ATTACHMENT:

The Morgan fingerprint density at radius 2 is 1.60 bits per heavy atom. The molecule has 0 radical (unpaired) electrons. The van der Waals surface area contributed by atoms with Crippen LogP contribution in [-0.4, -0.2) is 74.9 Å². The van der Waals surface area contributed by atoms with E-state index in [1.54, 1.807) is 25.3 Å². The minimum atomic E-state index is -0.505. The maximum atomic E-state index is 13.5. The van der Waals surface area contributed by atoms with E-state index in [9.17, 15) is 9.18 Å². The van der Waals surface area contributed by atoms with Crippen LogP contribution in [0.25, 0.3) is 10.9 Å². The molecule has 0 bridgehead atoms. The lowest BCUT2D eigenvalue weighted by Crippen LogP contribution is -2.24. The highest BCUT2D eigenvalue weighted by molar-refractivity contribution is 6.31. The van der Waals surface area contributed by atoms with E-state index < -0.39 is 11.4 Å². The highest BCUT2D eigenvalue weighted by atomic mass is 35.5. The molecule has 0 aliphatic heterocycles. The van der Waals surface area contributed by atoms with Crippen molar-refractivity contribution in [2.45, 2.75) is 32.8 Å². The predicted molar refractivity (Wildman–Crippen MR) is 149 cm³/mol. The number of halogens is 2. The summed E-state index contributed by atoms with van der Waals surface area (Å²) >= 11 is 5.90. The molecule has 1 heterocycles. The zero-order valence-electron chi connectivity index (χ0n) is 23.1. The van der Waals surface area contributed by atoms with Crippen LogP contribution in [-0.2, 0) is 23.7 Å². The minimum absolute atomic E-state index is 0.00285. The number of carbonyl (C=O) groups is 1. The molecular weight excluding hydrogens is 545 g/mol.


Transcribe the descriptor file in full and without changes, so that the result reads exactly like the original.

The Morgan fingerprint density at radius 2 is 1.60 bits per heavy atom. The molecule has 0 radical (unpaired) electrons. The van der Waals surface area contributed by atoms with Crippen LogP contribution in [-0.4, -0.2) is 74.9 Å². The van der Waals surface area contributed by atoms with E-state index in [1.54, 1.807) is 25.3 Å². The minimum atomic E-state index is -0.505. The maximum atomic E-state index is 13.5. The van der Waals surface area contributed by atoms with E-state index in [9.17, 15) is 9.18 Å². The van der Waals surface area contributed by atoms with Crippen LogP contribution in [0.25, 0.3) is 10.9 Å². The molecule has 0 bridgehead atoms. The lowest BCUT2D eigenvalue weighted by Crippen LogP contribution is -2.24. The highest BCUT2D eigenvalue weighted by molar-refractivity contribution is 6.31. The van der Waals surface area contributed by atoms with E-state index < -0.39 is 11.4 Å². The highest BCUT2D eigenvalue weighted by atomic mass is 35.5. The molecule has 0 aliphatic heterocycles. The van der Waals surface area contributed by atoms with Crippen molar-refractivity contribution in [2.45, 2.75) is 32.8 Å². The predicted molar refractivity (Wildman–Crippen MR) is 149 cm³/mol. The number of halogens is 2. The summed E-state index contributed by atoms with van der Waals surface area (Å²) >= 11 is 5.90. The molecule has 1 heterocycles. The zero-order valence-electron chi connectivity index (χ0n) is 23.1. The van der Waals surface area contributed by atoms with Crippen LogP contribution in [-0.2, 0) is 23.7 Å². The minimum absolute atomic E-state index is 0.00285. The number of carbonyl (C=O) groups is 1. The molecular weight excluding hydrogens is 545 g/mol.